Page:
Online articles mention the importance of a strong password and suggest that hacking tools allows bad guys to attempt millions of passwords per second. I am wondering why OSes and websites and such are not throttling attempts. That is, if 3 bad attempts happen why wouldn't additional attempts be rejected for say at least the next 10 minutes? Is there no low-level way of securely closing the floodgate of "millions of attempts per second"?
Well-designed operating systems and websites do throttle login attempts, as you've described in your example.
However, it is also true that millions/billions of guesses per second are possible - but only against offline "simple-hashes" of passwords. Ars-Technica has a very good article by Dan Goodin that you've probably read. While it's not focused on, it's clear that these are "offline" attacks against a list of MD5 hashes. MD5 of course, is not designed to protect passwords.
There are indeed many ways to reduce the rate at which guesses can be attempted:
Instead of a general purpose hash (MD5, SHA1) use a proper Key Derivation Function like PBKDF2 with as many iterations as is feasible for your environment. This would increase the computation time per-guess significantly, perhaps up to several tenths of a second per-guess.
Salt each password, which protects against users choosing weak passwords (e.g. dictionary words)
In short, if the password database from a well-designed login system is compromised and the salted hashes obtained, the risk from brute force is much lower compared to an unsalted, MD5 password database.
You are talking about online attacks, somebody is entering passwords via website. This you can slow down by the methods you described, though it is not as easy as you may think.
When you read about cracking passwords, normally you are speaking of offline attacks, that's why you calculate hashes after all. Think about the situation that somebody could read all your password hashes (e.g. SQL-injection, or from a thrown away backup...). Then the attacker can brute force as fast as his hardware can do, he can e.g. use the GPU to calculate hashes. Even then you can slow down the attack, this is why nowadays you use slow key-derivation functions like BCrypt or PBKDF2. This algorithms allow to define a cost factor, which defines how many iterations are done, so you can control how much time is used to calculate a single hash.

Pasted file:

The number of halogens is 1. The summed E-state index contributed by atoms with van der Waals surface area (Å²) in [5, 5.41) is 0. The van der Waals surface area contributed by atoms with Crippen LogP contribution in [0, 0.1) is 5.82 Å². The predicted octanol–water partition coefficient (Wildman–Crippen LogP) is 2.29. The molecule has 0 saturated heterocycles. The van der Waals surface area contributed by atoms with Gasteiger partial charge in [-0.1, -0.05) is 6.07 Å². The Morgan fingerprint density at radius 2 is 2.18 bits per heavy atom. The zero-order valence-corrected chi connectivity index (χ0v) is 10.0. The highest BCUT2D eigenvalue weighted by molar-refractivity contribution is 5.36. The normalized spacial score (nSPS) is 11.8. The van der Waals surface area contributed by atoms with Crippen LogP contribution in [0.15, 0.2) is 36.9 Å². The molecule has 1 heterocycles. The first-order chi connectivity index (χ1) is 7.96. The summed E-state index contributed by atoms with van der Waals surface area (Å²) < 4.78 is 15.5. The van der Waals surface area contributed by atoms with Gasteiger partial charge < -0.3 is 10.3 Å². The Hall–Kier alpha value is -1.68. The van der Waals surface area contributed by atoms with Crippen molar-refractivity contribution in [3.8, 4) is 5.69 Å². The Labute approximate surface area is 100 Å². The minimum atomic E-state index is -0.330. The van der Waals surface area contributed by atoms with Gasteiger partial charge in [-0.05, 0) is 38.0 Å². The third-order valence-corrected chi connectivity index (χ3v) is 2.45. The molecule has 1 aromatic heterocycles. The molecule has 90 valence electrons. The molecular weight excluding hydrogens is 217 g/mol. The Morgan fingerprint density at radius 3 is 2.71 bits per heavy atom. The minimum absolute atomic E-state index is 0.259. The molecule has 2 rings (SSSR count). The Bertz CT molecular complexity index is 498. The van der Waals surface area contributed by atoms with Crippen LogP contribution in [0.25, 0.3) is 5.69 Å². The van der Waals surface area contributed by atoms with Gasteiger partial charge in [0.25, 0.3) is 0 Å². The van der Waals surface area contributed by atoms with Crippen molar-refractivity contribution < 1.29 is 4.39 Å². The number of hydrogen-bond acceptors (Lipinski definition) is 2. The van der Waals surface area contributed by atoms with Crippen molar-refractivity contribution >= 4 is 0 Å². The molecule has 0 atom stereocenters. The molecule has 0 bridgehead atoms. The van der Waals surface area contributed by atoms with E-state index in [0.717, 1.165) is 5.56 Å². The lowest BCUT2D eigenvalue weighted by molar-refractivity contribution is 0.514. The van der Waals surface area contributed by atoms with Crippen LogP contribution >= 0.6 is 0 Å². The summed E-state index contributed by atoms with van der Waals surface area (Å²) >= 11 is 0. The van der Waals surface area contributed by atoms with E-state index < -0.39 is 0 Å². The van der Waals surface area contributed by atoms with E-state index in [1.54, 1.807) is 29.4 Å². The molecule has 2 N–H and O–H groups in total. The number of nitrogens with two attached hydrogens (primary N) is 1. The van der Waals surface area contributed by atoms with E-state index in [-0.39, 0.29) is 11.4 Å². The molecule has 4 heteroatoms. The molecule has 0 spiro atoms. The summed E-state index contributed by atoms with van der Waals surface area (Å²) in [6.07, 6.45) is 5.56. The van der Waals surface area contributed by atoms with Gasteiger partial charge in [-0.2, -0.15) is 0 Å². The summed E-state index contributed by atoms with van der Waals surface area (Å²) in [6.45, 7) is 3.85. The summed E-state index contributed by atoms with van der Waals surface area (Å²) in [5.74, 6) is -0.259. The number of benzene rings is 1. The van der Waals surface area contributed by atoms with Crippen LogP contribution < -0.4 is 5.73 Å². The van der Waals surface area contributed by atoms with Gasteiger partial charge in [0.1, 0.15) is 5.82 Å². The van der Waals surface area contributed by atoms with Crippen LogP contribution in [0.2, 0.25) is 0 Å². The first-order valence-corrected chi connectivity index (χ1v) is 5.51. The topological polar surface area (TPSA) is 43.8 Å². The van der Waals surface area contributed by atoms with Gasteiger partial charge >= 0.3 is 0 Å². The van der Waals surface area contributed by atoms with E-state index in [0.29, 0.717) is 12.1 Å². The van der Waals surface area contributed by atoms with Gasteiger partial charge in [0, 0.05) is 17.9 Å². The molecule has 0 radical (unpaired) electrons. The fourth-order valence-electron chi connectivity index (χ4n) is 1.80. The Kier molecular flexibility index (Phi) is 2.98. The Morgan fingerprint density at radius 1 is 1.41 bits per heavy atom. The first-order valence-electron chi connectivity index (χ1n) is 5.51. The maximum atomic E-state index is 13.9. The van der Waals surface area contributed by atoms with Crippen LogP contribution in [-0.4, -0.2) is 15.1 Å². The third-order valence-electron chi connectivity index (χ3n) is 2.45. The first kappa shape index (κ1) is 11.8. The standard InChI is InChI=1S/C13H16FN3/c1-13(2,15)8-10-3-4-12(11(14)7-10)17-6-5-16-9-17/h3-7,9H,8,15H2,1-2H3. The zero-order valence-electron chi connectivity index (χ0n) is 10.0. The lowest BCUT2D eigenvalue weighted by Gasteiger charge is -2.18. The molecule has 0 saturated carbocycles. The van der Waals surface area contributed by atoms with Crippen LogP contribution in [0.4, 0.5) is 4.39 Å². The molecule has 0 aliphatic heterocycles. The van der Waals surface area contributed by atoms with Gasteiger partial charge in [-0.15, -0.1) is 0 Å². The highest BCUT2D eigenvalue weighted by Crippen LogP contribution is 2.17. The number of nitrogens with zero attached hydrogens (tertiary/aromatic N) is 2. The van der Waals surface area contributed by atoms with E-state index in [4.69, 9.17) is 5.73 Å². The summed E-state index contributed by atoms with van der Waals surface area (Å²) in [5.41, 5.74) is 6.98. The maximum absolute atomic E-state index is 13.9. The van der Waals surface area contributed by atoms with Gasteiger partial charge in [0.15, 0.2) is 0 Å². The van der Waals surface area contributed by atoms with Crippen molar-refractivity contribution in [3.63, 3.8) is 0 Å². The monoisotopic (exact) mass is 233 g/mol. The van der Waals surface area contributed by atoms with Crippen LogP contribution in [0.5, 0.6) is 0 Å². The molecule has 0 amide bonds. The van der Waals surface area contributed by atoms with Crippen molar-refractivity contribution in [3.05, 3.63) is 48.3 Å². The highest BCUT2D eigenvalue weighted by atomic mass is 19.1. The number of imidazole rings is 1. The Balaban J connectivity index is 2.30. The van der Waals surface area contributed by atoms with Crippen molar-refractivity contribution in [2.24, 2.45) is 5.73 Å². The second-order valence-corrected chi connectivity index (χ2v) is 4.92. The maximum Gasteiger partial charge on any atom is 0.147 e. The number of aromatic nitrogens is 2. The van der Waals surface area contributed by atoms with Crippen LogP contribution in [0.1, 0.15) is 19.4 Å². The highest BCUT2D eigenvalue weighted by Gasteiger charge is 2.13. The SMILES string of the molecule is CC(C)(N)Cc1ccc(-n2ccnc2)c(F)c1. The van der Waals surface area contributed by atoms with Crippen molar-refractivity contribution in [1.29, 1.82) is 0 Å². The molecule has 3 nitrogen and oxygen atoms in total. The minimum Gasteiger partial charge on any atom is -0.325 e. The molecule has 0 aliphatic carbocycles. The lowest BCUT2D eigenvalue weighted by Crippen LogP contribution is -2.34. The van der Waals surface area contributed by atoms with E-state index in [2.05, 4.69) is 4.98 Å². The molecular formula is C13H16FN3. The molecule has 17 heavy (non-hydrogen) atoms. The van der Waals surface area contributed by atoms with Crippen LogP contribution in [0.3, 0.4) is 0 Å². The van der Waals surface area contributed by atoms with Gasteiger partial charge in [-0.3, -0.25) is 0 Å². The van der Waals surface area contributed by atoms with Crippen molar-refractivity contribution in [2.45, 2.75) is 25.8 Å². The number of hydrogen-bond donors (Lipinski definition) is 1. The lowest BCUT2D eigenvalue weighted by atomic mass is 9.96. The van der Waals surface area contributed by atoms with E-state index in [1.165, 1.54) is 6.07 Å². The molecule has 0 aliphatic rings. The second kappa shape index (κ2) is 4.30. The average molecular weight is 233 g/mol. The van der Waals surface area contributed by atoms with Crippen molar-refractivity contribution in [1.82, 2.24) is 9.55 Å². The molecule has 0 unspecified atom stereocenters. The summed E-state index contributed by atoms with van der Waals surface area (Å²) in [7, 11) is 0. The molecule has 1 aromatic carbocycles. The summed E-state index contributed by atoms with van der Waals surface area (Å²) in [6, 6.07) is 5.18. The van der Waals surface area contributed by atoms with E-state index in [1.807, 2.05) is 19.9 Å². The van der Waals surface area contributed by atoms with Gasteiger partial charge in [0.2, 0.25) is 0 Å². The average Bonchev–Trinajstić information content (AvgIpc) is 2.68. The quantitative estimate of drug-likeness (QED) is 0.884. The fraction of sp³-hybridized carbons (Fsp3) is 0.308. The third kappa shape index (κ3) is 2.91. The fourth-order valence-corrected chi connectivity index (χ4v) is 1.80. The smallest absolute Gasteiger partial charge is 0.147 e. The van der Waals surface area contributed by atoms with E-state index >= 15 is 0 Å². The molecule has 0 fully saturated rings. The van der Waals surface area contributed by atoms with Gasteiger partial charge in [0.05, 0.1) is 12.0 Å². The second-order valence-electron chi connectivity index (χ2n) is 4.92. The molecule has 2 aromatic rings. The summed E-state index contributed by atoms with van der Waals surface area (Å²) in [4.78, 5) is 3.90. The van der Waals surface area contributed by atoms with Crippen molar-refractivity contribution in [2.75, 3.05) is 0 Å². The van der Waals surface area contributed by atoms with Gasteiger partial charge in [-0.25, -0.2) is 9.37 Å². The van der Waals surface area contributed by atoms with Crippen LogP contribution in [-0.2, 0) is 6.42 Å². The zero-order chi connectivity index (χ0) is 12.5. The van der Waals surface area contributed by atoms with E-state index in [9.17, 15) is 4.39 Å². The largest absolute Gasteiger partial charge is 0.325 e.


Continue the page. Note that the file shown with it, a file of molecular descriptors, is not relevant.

An example: If you can calculate 8 Giga MD5 hashes per second all password combinations up to 6 digits can be calculated in 2 seconds. If you even need 1 millisecond per hash, you already need 8 month.
Yes, this control is available in many systems - it's just not been mentioned in the articles you are reading. Many systems do exactly what you are suggesting. Standard approaches include:
lockout for a time duration - like 10 minutes. Not perfect, it will slow down the cracking attempts.
monitoring - if a system is showing repeated attacks beyond what a normal human who's forgotten their password might do, it can trigger an alert to start tracking the source of the activity - not perfect as there are ways to obfuscate the source of the attack, but at least someone knows the problem is occurring.
semi-permanent lockout - use of backup questions, transmission of a reset password by an out of band means (message to phone, email to email address), or a "please contact the administrator".
What the form of the control is has a lot do with:
the type of product - OSes work differently than websystems.
the risk to the environment of a successful breakin - full on lockout is (sometimes) more secure, but also more time consuming to administrate than any self-unlock feature.
the nature of the userbase - for example, Google will HAVE to use something extremely handsoff, the Google Account user base is enormous. An OS in an IT shop with 100 employees where everyone is on site can do a much more intimate form of lockout and recovery.
Most online websites already have protection against brute force attacks. Many websites (like online banking) have countermeasures such as limiting the password attempts, or introducing time relays between successive attempts. CAPTCHA is also put in place on many websites including g-mail, yahoo etc. to prevent automatic attacks.
Offline attacks usually occur when a hacker steals hashes from the website, and then uses brute search to find the passwords. The type of hash algorithm used also determines the vulnerability of the passwords. "Salting" the hashes provide some security against brute force attacks.
To learn more : http://en.wikipedia.org/wiki/Salt_%28cryptography%29